In this episode, Marta and Danielle discuss issues around consumption, including ethical and sustainable consumption. We discuss the role advertising has in fostering a culture of consumption, as well as ways to shift consumption towards more ethical and environmentally sustainable practices.
Somehow, against all odds (long lines at the bagel shop where I got breakfast before recording, a concerningly small amount of sleep, even for college students, and the first fifteen minutes of the interview not recording), we have a brand new episode for you about environmental governance, featuring Dr. Steven Wolf! After reading the New York Times article “Losing Earth: The Decade We Almost Stopped Climate Change” by Nathaniel Rich, Marta and I had one big overarching question: “Why haven’t we effectively responded to the science of climate change with policy?” Naturally, with a inquiry as big as that, we had to seek some help from experts in the subject. This led us to Professor Wolf, who teaches the Environmental Governance course here at Cornell. I was really excited to do this episode, not only because it is the concentration that I chose for my major, but also because it was interesting to expand upon some of the ideas that we had brought up in past episodes and apply them to new scenarios. As a side note, I got to ask Professor Wolf a question that was very similar to an essay question on my Environmental Governance final, which was a little humorous moment of poetic justice for me:) Anyways, we hope you enjoy, learn something new, and say hi to us on social media!
“Losing Earth: The Decade We Almost Stopped Climate Change” can be found here: https://www.nytimes.com/interactive/2018/08/01/magazine/climate-change-losing-earth.html
Confused about any fancy, academic words we used? Here’s a cheat-sheet with definitions that is updated weekly → https://docs.google.com/document/d/19568TJiPhtW_NeL5LvV_xbQC-riydNU1S_th4KlFMZI/edit
Hey! Where can I find that recent IPCC report you guys talked about?: http://report.ipcc.ch/sr15/pdf/sr15_spm_final.pdf (this is the version for policy makers and is relatively short)
Thank for listening and have a great week!
In this episode Marta, Pam, and Jake discuss the recent straw ban. They also take a different approach in this episode by dissecting some of the misconceptions and arguments made against the straw ban.
Julie, Marta and Pam sit down to discuss how climate change has been politicized in the United States, the various perspectives on climate change and their own personal views on governmental action on climate. As future leaders it is interesting to hear their thoughts on how governments should respond to climate change and who should take responsibility when it comes to mitigating climate change.
This is not a full episode, but is a clip Toby sent in as they recovered the balloon, late in the evening Saturday. If you are curious about how they managed to recover the balloon after it had landed in a tree on someone's private property, take a listen!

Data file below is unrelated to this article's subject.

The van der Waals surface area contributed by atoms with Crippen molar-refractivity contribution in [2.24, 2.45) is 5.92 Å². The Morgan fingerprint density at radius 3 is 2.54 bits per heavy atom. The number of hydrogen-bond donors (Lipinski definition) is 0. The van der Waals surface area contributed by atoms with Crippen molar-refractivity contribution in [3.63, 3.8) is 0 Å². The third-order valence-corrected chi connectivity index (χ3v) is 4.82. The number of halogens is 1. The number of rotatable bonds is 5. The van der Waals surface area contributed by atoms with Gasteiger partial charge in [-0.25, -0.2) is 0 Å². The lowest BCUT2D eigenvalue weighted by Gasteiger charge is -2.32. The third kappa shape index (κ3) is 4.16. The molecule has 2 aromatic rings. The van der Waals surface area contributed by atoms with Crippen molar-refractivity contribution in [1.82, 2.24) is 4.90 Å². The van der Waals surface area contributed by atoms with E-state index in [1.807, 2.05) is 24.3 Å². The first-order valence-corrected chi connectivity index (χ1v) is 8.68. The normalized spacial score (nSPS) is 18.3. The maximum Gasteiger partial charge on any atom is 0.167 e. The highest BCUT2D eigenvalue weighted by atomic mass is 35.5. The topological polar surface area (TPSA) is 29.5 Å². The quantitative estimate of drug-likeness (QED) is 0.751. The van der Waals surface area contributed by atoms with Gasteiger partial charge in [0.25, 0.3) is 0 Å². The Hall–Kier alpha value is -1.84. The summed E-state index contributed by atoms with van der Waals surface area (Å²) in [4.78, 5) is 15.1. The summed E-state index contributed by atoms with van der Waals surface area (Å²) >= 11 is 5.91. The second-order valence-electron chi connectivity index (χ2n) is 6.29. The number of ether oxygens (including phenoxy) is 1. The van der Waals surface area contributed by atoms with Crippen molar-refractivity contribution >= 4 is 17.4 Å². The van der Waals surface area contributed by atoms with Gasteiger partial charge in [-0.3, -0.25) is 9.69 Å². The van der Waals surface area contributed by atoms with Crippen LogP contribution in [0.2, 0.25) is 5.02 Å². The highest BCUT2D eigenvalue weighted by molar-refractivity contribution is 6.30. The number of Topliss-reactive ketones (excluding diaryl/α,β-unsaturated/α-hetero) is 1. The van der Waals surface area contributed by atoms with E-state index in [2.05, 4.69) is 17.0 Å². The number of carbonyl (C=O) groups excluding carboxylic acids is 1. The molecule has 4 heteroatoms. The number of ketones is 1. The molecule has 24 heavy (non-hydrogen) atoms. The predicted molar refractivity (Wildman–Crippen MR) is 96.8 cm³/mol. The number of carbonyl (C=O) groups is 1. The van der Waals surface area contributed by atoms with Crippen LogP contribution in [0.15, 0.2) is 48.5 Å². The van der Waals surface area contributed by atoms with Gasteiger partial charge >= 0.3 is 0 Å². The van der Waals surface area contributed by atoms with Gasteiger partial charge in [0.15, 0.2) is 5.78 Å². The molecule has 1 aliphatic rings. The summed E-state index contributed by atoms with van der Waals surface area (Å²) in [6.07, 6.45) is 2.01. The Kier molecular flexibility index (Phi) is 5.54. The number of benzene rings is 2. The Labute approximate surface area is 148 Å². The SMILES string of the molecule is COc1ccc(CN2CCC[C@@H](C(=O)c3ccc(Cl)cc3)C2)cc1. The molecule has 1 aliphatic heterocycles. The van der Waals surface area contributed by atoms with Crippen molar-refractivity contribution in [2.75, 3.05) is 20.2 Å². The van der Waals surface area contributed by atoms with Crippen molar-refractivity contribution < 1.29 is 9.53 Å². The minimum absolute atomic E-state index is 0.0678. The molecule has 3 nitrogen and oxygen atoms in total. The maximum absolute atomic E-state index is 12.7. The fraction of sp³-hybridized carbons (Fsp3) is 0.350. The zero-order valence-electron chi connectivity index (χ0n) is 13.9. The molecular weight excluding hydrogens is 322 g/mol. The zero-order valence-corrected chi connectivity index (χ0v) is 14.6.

This is another special episode for DTE! We joined Dr. Toby Ault's Emergent Climate Risk Lab and Wicked Instruments to launch a weather balloon Canaseraga, NY. The balloon reached a height of about 100,000 feet. It reached the highest parts of our atmosphere and photos the balloon took are incredible. The balloon held sensors that captured data on humidity, pollutants, temperature and more. The hope is that by launching more of these balloons in the future we can improve weather forecasts. Toby describes the project, the motivation behind it and future work. I also captured reactions during the day as we chased the balloon across the state.
In this special episode Pam shares insights from the Local Climate Action Summit the Cornell Institute for Climate Smart Solutions and its partners hosted during New York Climate Week. People from the all over the Northeastern US and beyond came to share information and learn about how communities are responding to climate change and building resiliency. Pam shares her experiences and insights from engaging with individuals at the summit. The events over the two days in NYC were inspiring and we hope to continue to carry local climate action forward.
In this episode Julie, Jake and Pam discuss how to calculate your ecological footprint, and address some of the challenges in answering the questions. They also discuss ways you can reduce your own footprint.
This is our first episode of Down To Earth. The podcast is a student led project promoting open discussion about climate related issues. We are trying to encourage debate and are open to a variety of perspectives on this highly politicized issue. We encourage listeners to tweet to us (@earth_podcast) their questions and we hope you enjoy these light-hearted, yet informative conversations. In this first episode we discuss community energy development with Terry Carroll from Tompkins County Cornell Cooperative Extension. We also introduce the project and two of the team members.